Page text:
The Lourmel Paris Metro Station (line 8 running between the two end-stations Balard and Créteil) is a small station of 219 m² against 600 m² on average. It was recently the focus of great attention and even had the honour of a very grand official inauguration on 13 November last, after 2 months of renovation work. The work was done between 8 September and 14 November and was the first ‘Green Renovation Project’ rolled out by RATP - the Paris Transport Authority. It was a pilot scheme driven by the General Delegation for Urban Ecology and Sustainable Development jointly with ADEME, the French Environment and Energy Management Agency.
RATP wanted to use this experiment to test how to limit the environmental impact of worksites carried out under the “Metro Renewal” Programme (it involves some 30 stations a year). Also, this gave RATP an opportunity for improved cost control of these environment-related activities.
Two Annexes had been added to the Lourmel Station renovation project’s Invitation to Tender. The first listed the Service Specification, i.e. the tasks that would guarantee “a strict management of waste, water and energy consumption, effluents/discharges of all types and negative impacts of the project on the environment”. The second Annexe encouraged the companies to submit an itemisation of the global price that would bring out the cost of this green management. For increased transparency, each company was to itemise: worksite electric power consumption; rubble handling and transportation costs; waste disposal costs at a waste sorting facility; volumes of water consumed, etc.
Traceability & clarity
Anita Ferrary, in charge of Communication at the Delegation, explained: "What we wanted was to set up a full chain of responsibilities. Each one was to report on what was being done, which clarified costs and improved cost management. Up to that time, we had no trail of what became of the waste recovered by the contractor for instance. We designed a Tracking Note system that each contractor was to fill in each day with the help and monitoring of the RATP Environment Coordinator, thus monitoring what became of the various loads”. This daily report, added to raising awareness of all employees, and training them in “green-reflexes”, generated the rigour required for this type of operation. According to Anita Ferrary and to Florence Voile in charge of communication for ‘Operation Metro Renewal’, although the effort towards transparency and “tracking” wasn’t going to be easy to achieve, the whole experience was received positively by all ten SMEs involved in the project (electricity; masonry; signage).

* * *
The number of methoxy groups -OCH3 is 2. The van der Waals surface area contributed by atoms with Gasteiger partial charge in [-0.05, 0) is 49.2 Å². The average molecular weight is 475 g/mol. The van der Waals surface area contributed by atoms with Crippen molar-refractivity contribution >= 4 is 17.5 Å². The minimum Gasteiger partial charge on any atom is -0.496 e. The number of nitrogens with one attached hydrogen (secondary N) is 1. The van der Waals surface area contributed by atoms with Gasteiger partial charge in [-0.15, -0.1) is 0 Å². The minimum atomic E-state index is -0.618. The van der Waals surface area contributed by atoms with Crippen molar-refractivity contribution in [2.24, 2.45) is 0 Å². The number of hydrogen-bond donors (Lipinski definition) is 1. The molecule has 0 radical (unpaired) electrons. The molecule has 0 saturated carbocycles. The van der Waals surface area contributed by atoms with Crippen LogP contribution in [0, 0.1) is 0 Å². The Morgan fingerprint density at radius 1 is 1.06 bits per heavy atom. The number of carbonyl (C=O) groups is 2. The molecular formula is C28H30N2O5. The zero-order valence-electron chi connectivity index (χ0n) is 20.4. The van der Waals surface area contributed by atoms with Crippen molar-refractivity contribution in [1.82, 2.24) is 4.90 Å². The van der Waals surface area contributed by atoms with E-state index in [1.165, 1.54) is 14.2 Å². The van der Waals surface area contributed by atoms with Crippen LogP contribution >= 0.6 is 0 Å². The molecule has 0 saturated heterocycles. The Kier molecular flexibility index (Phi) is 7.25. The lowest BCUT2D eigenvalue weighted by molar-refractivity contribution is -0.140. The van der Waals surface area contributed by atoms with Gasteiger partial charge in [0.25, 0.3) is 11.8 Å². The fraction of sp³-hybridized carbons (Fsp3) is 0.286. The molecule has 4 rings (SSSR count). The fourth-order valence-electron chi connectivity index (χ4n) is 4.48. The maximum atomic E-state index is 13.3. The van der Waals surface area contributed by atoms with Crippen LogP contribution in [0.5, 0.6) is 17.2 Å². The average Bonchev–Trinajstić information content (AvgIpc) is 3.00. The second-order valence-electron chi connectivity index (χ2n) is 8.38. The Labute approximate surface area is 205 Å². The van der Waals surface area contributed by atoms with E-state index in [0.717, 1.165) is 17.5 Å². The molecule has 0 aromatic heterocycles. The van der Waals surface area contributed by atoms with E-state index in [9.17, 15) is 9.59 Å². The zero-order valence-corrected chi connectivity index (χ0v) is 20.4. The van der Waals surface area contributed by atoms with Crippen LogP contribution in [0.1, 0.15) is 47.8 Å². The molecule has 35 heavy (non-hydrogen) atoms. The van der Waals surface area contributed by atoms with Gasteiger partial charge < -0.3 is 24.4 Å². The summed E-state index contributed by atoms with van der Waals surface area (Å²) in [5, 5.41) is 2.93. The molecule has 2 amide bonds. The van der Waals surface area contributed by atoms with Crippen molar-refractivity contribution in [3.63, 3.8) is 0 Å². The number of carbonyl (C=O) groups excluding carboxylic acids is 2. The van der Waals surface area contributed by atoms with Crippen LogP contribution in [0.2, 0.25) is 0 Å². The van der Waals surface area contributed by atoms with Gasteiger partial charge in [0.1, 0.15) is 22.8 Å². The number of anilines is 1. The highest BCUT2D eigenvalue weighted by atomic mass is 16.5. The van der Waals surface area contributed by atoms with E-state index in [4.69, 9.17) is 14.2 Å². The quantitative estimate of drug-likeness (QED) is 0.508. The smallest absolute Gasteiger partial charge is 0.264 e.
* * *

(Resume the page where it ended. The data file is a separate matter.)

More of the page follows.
Feedback from the experience
RATP has already stated that it was ‘humanly and technically’ satisfied with the project outcome: the workers became truly involved. Wash water settling ponds were put in place and led to the recovery of over 60 litres of sludge; 100 m3 of waste were sorted per categories (cardboard, pallets, metals, paints, neon light tubes, batteries, rubble) and worksite lights were extinguished at the end of the workday.
RATP wishes to generalise this green approach, which could involve some sixty SMEs who work on green renovation every year. However, RATP will wait for full economic, technical and human feedback from the project before “professionalising” the initiative. This measured approach would then be enshrined by the public company in its global environmental management system being deployed on line 8, first Metro line to have been ISO 14001 certified in 2001, before lines 1 and 14 who have since also been certified. What it implies for a Metro line is that all maintenance staff i.e. 800 people at line 8, have been made aware of the meaning of good resource, energy and waste management during each maintenance operation: rag sorting; water and electricity consumption monitoring; sludge removal management; fluorescent tubes management with tracking of waste; etc. An ‘improvement initiative’ as RATP calls it.